Academic journal article The Hudson Review

The Interpreters

Academic journal article The Hudson Review

The Interpreters

Article excerpt

Only those shallow as creeks in drought misunderstand our helplessness before landscapes that reach the throat. The rest of us know that cliffs or clouds can be addressed only on their own terms, and in languages that have nothing to do with words. There's a school for this, in a country which is a long train ride off, and from birth some of us have aspired to study diere. But when our applications are returned with blank pages inside, we don't know what to do.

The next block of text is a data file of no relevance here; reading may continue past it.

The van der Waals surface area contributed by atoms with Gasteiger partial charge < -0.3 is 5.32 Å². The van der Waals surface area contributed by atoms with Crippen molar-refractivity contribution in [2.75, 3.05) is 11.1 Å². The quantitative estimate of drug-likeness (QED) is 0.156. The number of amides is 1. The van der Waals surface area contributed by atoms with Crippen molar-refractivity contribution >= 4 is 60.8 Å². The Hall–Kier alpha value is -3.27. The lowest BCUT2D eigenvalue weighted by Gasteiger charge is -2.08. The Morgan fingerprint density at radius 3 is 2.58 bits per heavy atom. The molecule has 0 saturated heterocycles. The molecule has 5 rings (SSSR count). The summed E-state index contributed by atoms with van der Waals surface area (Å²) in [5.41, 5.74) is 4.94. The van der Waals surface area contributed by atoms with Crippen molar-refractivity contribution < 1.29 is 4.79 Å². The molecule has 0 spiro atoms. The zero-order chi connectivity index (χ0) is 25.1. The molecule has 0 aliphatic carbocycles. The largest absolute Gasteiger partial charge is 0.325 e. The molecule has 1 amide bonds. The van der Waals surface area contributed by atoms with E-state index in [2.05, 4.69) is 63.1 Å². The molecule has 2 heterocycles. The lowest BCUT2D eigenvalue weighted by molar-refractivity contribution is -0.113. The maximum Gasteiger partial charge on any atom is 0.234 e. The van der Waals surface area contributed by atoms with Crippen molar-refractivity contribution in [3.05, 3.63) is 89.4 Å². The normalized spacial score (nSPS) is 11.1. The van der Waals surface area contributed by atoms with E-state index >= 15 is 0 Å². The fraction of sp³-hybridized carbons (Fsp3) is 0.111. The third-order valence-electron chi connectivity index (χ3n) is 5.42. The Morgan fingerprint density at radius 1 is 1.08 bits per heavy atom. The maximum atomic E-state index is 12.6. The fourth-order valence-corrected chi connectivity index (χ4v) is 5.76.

So we watch for signs-the tone-marks of a hawk's angled wings before she drops to grass-the directions a dying wave has fingered onto the sand. We would have despaired long ago were it not that once in a while, one of our tongue-tied number vanishes. And returns glorious-fluent in storm cloud, sage, or boiling lava. A child's aptitude for language may surface early, as when his mother notices smoke skirling from his mouth as she points at the sky, or red rock appearing in his hands when she says canyon. …

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